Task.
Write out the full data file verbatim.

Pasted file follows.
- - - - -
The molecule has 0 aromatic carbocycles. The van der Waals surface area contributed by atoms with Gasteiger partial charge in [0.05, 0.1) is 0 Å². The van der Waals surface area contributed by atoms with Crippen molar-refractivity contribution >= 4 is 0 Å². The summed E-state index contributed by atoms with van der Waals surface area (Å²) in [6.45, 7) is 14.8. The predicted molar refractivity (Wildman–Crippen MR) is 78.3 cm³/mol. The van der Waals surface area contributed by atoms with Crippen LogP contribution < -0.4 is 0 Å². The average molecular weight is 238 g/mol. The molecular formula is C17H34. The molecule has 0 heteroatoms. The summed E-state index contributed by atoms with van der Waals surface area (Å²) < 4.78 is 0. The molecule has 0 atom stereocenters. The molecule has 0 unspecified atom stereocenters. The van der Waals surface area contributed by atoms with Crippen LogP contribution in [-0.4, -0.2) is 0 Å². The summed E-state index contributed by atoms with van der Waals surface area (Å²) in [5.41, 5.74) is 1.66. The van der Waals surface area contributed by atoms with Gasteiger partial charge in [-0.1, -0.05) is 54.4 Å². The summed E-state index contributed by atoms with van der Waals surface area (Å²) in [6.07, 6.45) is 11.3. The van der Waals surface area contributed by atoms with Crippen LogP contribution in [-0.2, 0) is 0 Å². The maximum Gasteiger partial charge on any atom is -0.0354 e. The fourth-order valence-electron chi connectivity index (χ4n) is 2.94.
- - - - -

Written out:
The molecule has 0 aromatic carbocycles. The van der Waals surface area contributed by atoms with Gasteiger partial charge in [0.05, 0.1) is 0 Å². The van der Waals surface area contributed by atoms with Crippen molar-refractivity contribution >= 4 is 0 Å². The summed E-state index contributed by atoms with van der Waals surface area (Å²) in [6.45, 7) is 14.8. The predicted molar refractivity (Wildman–Crippen MR) is 78.3 cm³/mol. The van der Waals surface area contributed by atoms with Crippen LogP contribution < -0.4 is 0 Å². The average molecular weight is 238 g/mol. The molecular formula is C17H34. The molecule has 0 heteroatoms. The summed E-state index contributed by atoms with van der Waals surface area (Å²) < 4.78 is 0. The molecule has 0 atom stereocenters. The molecule has 0 unspecified atom stereocenters. The van der Waals surface area contributed by atoms with Crippen LogP contribution in [-0.4, -0.2) is 0 Å². The summed E-state index contributed by atoms with van der Waals surface area (Å²) in [5.41, 5.74) is 1.66. The van der Waals surface area contributed by atoms with Gasteiger partial charge in [-0.1, -0.05) is 54.4 Å². The summed E-state index contributed by atoms with van der Waals surface area (Å²) in [6.07, 6.45) is 11.3. The van der Waals surface area contributed by atoms with Crippen LogP contribution in [-0.2, 0) is 0 Å². The maximum Gasteiger partial charge on any atom is -0.0354 e. The fourth-order valence-electron chi connectivity index (χ4n) is 2.94.